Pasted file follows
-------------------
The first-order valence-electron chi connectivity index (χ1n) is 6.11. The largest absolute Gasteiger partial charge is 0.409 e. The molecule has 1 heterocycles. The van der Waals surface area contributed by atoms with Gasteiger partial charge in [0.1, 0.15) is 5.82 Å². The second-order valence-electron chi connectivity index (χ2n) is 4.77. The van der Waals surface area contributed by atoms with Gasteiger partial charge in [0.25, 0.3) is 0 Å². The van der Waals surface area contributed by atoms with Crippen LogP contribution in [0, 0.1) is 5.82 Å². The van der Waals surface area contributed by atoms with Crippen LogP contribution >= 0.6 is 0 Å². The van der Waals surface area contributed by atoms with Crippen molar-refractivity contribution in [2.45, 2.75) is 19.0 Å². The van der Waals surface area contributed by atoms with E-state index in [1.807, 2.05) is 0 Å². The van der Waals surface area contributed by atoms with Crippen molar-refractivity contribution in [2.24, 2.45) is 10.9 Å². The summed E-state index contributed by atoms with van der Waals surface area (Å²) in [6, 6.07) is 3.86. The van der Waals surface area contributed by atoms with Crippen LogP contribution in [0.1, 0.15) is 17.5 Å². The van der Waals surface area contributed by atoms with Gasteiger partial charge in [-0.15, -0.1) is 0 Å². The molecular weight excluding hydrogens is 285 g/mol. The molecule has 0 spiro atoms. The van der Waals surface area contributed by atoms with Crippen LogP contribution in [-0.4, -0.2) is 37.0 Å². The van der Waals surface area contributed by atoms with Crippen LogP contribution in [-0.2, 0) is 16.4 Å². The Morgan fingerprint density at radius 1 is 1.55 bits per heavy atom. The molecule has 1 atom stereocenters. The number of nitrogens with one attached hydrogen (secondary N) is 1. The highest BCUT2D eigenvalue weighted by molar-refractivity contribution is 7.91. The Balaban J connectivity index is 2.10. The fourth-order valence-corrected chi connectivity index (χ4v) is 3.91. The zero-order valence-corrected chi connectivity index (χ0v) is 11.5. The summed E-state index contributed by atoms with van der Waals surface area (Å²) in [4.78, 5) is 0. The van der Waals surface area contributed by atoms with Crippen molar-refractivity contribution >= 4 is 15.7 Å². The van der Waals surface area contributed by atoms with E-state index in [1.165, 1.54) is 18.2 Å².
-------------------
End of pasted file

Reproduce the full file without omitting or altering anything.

The first-order valence-electron chi connectivity index (χ1n) is 6.11. The largest absolute Gasteiger partial charge is 0.409 e. The molecule has 1 heterocycles. The van der Waals surface area contributed by atoms with Gasteiger partial charge in [0.1, 0.15) is 5.82 Å². The second-order valence-electron chi connectivity index (χ2n) is 4.77. The van der Waals surface area contributed by atoms with Gasteiger partial charge in [0.25, 0.3) is 0 Å². The van der Waals surface area contributed by atoms with Crippen LogP contribution in [0, 0.1) is 5.82 Å². The van der Waals surface area contributed by atoms with Crippen LogP contribution >= 0.6 is 0 Å². The van der Waals surface area contributed by atoms with Crippen molar-refractivity contribution in [2.45, 2.75) is 19.0 Å². The van der Waals surface area contributed by atoms with E-state index in [1.807, 2.05) is 0 Å². The van der Waals surface area contributed by atoms with Crippen molar-refractivity contribution in [2.24, 2.45) is 10.9 Å². The summed E-state index contributed by atoms with van der Waals surface area (Å²) in [6, 6.07) is 3.86. The van der Waals surface area contributed by atoms with Crippen LogP contribution in [0.1, 0.15) is 17.5 Å². The van der Waals surface area contributed by atoms with Gasteiger partial charge in [-0.15, -0.1) is 0 Å². The molecular weight excluding hydrogens is 285 g/mol. The molecule has 0 spiro atoms. The van der Waals surface area contributed by atoms with Crippen LogP contribution in [-0.4, -0.2) is 37.0 Å². The van der Waals surface area contributed by atoms with Crippen LogP contribution in [-0.2, 0) is 16.4 Å². The Morgan fingerprint density at radius 1 is 1.55 bits per heavy atom. The molecule has 1 atom stereocenters. The number of nitrogens with one attached hydrogen (secondary N) is 1. The highest BCUT2D eigenvalue weighted by molar-refractivity contribution is 7.91. The Balaban J connectivity index is 2.10. The fourth-order valence-corrected chi connectivity index (χ4v) is 3.91. The zero-order valence-corrected chi connectivity index (χ0v) is 11.5. The summed E-state index contributed by atoms with van der Waals surface area (Å²) in [4.78, 5) is 0. The van der Waals surface area contributed by atoms with Crippen molar-refractivity contribution >= 4 is 15.7 Å². The van der Waals surface area contributed by atoms with E-state index in [1.165, 1.54) is 18.2 Å².